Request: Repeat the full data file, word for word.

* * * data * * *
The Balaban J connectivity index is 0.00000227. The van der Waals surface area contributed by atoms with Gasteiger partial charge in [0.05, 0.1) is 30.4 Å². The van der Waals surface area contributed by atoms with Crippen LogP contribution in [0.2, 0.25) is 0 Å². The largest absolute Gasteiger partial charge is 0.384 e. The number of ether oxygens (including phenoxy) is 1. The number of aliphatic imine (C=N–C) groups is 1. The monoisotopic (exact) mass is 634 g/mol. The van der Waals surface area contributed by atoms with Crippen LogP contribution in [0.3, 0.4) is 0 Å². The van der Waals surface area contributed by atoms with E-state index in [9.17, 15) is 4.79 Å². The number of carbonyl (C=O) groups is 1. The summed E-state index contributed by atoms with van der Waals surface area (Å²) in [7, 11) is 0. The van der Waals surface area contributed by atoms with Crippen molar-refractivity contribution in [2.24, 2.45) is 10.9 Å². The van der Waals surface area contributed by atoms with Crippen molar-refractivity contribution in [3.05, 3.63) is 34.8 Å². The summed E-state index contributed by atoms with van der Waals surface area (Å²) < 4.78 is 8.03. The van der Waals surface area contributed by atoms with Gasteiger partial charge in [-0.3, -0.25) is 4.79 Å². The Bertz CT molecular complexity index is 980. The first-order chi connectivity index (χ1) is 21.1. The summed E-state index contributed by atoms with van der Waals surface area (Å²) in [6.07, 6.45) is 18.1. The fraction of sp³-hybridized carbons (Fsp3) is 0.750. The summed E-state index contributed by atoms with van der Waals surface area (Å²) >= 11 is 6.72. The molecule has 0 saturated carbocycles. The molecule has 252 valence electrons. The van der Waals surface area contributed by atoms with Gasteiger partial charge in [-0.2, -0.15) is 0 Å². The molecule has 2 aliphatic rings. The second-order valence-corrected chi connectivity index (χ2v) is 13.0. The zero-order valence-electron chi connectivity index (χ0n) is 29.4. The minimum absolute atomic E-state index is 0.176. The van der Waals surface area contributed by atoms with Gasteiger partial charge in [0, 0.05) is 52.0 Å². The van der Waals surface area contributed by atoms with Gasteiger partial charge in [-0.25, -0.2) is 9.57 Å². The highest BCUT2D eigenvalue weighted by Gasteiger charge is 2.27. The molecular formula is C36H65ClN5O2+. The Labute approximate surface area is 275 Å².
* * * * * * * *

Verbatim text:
The Balaban J connectivity index is 0.00000227. The van der Waals surface area contributed by atoms with Gasteiger partial charge in [0.05, 0.1) is 30.4 Å². The van der Waals surface area contributed by atoms with Crippen LogP contribution in [0.2, 0.25) is 0 Å². The largest absolute Gasteiger partial charge is 0.384 e. The number of ether oxygens (including phenoxy) is 1. The number of aliphatic imine (C=N–C) groups is 1. The monoisotopic (exact) mass is 634 g/mol. The van der Waals surface area contributed by atoms with Crippen LogP contribution in [0.3, 0.4) is 0 Å². The van der Waals surface area contributed by atoms with E-state index in [9.17, 15) is 4.79 Å². The number of carbonyl (C=O) groups is 1. The summed E-state index contributed by atoms with van der Waals surface area (Å²) in [7, 11) is 0. The van der Waals surface area contributed by atoms with Crippen molar-refractivity contribution in [2.24, 2.45) is 10.9 Å². The van der Waals surface area contributed by atoms with Crippen molar-refractivity contribution in [3.05, 3.63) is 34.8 Å². The summed E-state index contributed by atoms with van der Waals surface area (Å²) < 4.78 is 8.03. The van der Waals surface area contributed by atoms with Gasteiger partial charge in [-0.3, -0.25) is 4.79 Å². The Bertz CT molecular complexity index is 980. The first-order chi connectivity index (χ1) is 21.1. The summed E-state index contributed by atoms with van der Waals surface area (Å²) in [6.07, 6.45) is 18.1. The fraction of sp³-hybridized carbons (Fsp3) is 0.750. The summed E-state index contributed by atoms with van der Waals surface area (Å²) >= 11 is 6.72. The molecule has 0 saturated carbocycles. The molecule has 252 valence electrons. The van der Waals surface area contributed by atoms with Gasteiger partial charge in [-0.2, -0.15) is 0 Å². The molecule has 2 aliphatic rings. The second-order valence-corrected chi connectivity index (χ2v) is 13.0. The zero-order valence-electron chi connectivity index (χ0n) is 29.4. The minimum absolute atomic E-state index is 0.176. The van der Waals surface area contributed by atoms with Gasteiger partial charge in [0, 0.05) is 52.0 Å². The van der Waals surface area contributed by atoms with Gasteiger partial charge in [-0.25, -0.2) is 9.57 Å². The highest BCUT2D eigenvalue weighted by Gasteiger charge is 2.27. The molecular formula is C36H65ClN5O2+. The Labute approximate surface area is 275 Å².